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Mildly pleasant 1980s hard rock: ‘Angry’, by the Rolling Stones, reviewed

What the new single lacks utterly is that beguiling swing the Stones had when playing smacked out of their heads

The single comes from their first album of new material in almost two decades, Hackney Diamonds, which is due to be released next month

The new Rolling Stones single, supposedly their best in many a decade, is called ‘Angry’. And while on the surface it seems to be about the millionth anguished plea from Mick Jagger to some unseen woman to give him a shag, it reportedly stems from Mick’s mystification as to why everybody is angry these days. I suppose he is forgetting that youth has always been in a more or less perpetual state of pre-rational, pettish fury – a fury which, back in the day Mick was canny enough to take advantage of. You may remember his incandescence at being unable to attain any satisfaction, for example, or at the unwanted ingression of an unidentified person on to the cloud he was occupying. Indeed, 30-odd years ago, Private Eye ran a spoof news article about the Rolling Stones, referring to their groundbreaking hits ‘I Wanna Jerk Off The Whole Bloody World’ and ‘Hullo Mr Freakout Devil Man’– which isn’t a bad summation of their 1960s state of mind and playing to a receptive gallery.

You may remember Mick’s incandescence at being unable to attain any satisfaction

The single comes from their first album of new material in almost two decades, Hackney Diamonds, which is due to be released next month and has already been the recipient of a rather breathless review in the Times, where Will Hodgkinson described it as their best set of songs since the 1970s. Well sure – but that’s setting a terribly low bar. The rest of us have heard only ‘Angry’, which is the same kind of mildly pleasant, uninspired 1980s hard rock they’ve been doing since, well, 1980: what it lacks utterly is that sumptuous, beguiling swing, which the Stones had when they played the same riff over and over, smacked out of their heads, until suddenly a kind of magic emerged from the mix and Glyn Johns was summoned to press ‘record’ at last. 

I would argue too that they have not been helped these past 40 years by their choice of guitarist to counterpoint Keef’s marvellous array of open tuned, often strangely delicate, riffs. They jettisoned the wonderful Mick Taylor – a somewhat sulky customer to deal with, apparently – in favour of Ronnie Wood, with his bottomless sack of meat and potatoes. Ronnie would have been better off in Bad Company. But in any case, jamming for 24 hours before giving Anita Pallenberg one and then running away from the filth is not becoming in septuagenarians. The miracle, of course, is that they have made a new album at all.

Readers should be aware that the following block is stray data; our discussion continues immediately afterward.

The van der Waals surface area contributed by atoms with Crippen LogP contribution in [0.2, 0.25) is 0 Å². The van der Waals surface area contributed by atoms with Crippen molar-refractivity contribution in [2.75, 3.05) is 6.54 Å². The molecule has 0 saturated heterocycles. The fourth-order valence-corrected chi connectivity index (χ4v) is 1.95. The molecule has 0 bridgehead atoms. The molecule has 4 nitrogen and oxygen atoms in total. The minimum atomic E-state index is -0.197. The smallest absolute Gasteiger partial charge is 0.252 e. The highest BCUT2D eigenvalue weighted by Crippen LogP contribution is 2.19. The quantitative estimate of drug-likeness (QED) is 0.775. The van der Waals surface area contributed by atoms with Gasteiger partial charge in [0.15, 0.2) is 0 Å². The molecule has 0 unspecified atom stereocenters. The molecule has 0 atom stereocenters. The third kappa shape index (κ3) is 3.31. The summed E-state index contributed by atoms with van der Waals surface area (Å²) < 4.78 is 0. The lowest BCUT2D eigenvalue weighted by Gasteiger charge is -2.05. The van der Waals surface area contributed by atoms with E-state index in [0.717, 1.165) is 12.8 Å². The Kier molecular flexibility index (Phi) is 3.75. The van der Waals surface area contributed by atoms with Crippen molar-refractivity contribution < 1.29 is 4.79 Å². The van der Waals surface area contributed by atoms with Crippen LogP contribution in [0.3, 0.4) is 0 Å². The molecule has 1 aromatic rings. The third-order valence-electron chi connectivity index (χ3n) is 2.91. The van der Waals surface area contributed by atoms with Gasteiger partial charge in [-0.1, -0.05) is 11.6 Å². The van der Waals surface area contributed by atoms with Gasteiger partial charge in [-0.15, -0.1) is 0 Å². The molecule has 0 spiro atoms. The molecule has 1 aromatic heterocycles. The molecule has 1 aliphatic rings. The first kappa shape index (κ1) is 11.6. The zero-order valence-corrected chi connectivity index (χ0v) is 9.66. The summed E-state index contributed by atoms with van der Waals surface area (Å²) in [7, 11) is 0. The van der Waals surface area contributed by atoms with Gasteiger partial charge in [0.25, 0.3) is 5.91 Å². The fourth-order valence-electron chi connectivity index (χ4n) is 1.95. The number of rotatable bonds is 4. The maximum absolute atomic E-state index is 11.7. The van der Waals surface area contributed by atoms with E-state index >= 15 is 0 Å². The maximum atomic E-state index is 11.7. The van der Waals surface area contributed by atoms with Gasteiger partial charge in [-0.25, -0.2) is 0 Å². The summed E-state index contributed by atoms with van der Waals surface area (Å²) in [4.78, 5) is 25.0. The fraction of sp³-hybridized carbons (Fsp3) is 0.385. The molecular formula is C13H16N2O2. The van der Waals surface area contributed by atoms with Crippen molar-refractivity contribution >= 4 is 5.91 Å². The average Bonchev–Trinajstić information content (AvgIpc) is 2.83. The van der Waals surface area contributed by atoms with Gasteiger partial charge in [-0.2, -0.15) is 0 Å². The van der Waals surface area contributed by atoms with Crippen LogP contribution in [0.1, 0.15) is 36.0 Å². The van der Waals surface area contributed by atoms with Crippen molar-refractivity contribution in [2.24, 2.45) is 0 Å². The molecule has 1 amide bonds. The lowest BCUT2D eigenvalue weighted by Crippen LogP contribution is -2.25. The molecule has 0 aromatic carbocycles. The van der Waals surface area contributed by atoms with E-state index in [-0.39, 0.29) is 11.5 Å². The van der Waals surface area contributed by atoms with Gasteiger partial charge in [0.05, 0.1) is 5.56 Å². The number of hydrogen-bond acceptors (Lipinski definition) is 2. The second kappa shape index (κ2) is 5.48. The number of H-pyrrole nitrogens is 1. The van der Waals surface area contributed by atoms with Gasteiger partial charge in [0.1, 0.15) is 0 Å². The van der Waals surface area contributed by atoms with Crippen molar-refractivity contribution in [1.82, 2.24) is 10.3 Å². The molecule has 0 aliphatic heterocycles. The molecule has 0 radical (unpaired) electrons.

Where do they stand, in the pantheon of that dying, if not dead, old behemoth, rock music? Comparisons with the Beatles today seem a little otiose, although they still occur, of course. Paul McCartney, rather spitefully, recently described the Stones as a ‘blues covers band’, which piqued Jagger even if he did manage a laugh when told about it. But there is a certain truth to McCartney’s observation – it is, after all, how the Stones began and how Jagger himself often described the band (although he missed out the word ‘covers’).

The Stones did not define a new era in pop music, as the Beatles had done, still less a new decade and a new country. Neither Mick nor Keith have anywhere near the melodic imagination of McCartney and possibly not even Lennon, nor was their appetite for experimentation, of driving towards new frontiers, as broad or as deep as Lennon and McCartney’s. From their early records all we have is their, uh, acquired authenticity and their naughtiness, and one or two good pop songs. 

The Beatles were defiantly British, whereas the Stones were wannabe Americans

Where, however, they easily surpassed those Liverpudlians was in annexing both black music and country music as their own. No matter how avid the Beatles were about Motown (on Rubber Soul, for example), their attempts at replication came close to pastiche – and this was even more so the case with country music (‘Rocky Raccoon’, anyone?). The Beatles were defiantly British, whereas the Stones were wannabe Americans and wannabe’d so much that it came off: ‘Under My Thumb’ could have been released on Motown and ‘Miss You’ could have been Philly soul. They were even more convincing with country music and country blues – Sticky Fingers is almost, almost, a country album – and they could turn their hands to reggae: compare, if you will, ‘Ob-La-Di, Ob-La-Da’ with the sublime ‘Luxury’ from that underrated album It’s Only RocknRoll. Jagger was also a sharper lyricist, when he could be arsed, than either Lennon or McCartney. He had an ease with the vernacular.

The truth is that the Beatles were a pop band and the Rolling Stones a rock band, better than any this country has produced – even if the Who were sometimes more powerful and the Kinks cleverer. That’s not a bad legacy to look back on, is it Mick?